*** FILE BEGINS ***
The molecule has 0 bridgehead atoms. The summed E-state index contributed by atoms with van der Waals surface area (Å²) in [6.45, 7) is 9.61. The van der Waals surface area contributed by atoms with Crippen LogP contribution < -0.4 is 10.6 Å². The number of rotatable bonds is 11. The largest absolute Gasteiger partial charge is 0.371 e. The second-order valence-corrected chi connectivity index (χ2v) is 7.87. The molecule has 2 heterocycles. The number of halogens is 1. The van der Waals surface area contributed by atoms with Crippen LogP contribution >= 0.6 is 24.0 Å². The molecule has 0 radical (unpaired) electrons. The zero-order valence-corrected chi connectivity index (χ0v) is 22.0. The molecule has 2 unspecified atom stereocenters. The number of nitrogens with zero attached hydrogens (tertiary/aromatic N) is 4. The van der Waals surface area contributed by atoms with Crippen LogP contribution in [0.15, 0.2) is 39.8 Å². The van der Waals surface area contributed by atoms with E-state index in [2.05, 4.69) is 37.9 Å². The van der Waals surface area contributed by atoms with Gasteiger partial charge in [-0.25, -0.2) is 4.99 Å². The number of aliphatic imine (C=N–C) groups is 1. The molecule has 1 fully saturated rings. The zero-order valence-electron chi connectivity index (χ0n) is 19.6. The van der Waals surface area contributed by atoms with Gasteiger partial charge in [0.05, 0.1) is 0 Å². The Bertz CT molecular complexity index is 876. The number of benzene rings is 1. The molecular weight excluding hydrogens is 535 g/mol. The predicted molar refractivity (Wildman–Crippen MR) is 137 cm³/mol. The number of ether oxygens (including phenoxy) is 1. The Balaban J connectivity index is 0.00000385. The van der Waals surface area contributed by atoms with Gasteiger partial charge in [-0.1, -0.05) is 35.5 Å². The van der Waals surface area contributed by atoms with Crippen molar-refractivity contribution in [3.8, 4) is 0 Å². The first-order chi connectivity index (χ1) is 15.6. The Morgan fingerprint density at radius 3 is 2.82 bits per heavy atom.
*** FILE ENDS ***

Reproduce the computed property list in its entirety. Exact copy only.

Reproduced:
The molecule has 0 bridgehead atoms. The summed E-state index contributed by atoms with van der Waals surface area (Å²) in [6.45, 7) is 9.61. The van der Waals surface area contributed by atoms with Crippen LogP contribution < -0.4 is 10.6 Å². The number of rotatable bonds is 11. The largest absolute Gasteiger partial charge is 0.371 e. The second-order valence-corrected chi connectivity index (χ2v) is 7.87. The molecule has 2 heterocycles. The number of halogens is 1. The van der Waals surface area contributed by atoms with Crippen LogP contribution >= 0.6 is 24.0 Å². The molecule has 0 radical (unpaired) electrons. The zero-order valence-corrected chi connectivity index (χ0v) is 22.0. The molecule has 2 unspecified atom stereocenters. The number of nitrogens with zero attached hydrogens (tertiary/aromatic N) is 4. The van der Waals surface area contributed by atoms with Crippen LogP contribution in [0.15, 0.2) is 39.8 Å². The van der Waals surface area contributed by atoms with E-state index in [2.05, 4.69) is 37.9 Å². The van der Waals surface area contributed by atoms with Gasteiger partial charge in [-0.25, -0.2) is 4.99 Å². The number of aliphatic imine (C=N–C) groups is 1. The molecule has 1 fully saturated rings. The zero-order valence-electron chi connectivity index (χ0n) is 19.6. The van der Waals surface area contributed by atoms with Gasteiger partial charge in [0.05, 0.1) is 0 Å². The Bertz CT molecular complexity index is 876. The number of benzene rings is 1. The molecular weight excluding hydrogens is 535 g/mol. The predicted molar refractivity (Wildman–Crippen MR) is 137 cm³/mol. The number of ether oxygens (including phenoxy) is 1. The Balaban J connectivity index is 0.00000385. The van der Waals surface area contributed by atoms with Gasteiger partial charge in [-0.1, -0.05) is 35.5 Å². The van der Waals surface area contributed by atoms with Crippen molar-refractivity contribution in [3.8, 4) is 0 Å². The first-order chi connectivity index (χ1) is 15.6. The Morgan fingerprint density at radius 3 is 2.82 bits per heavy atom.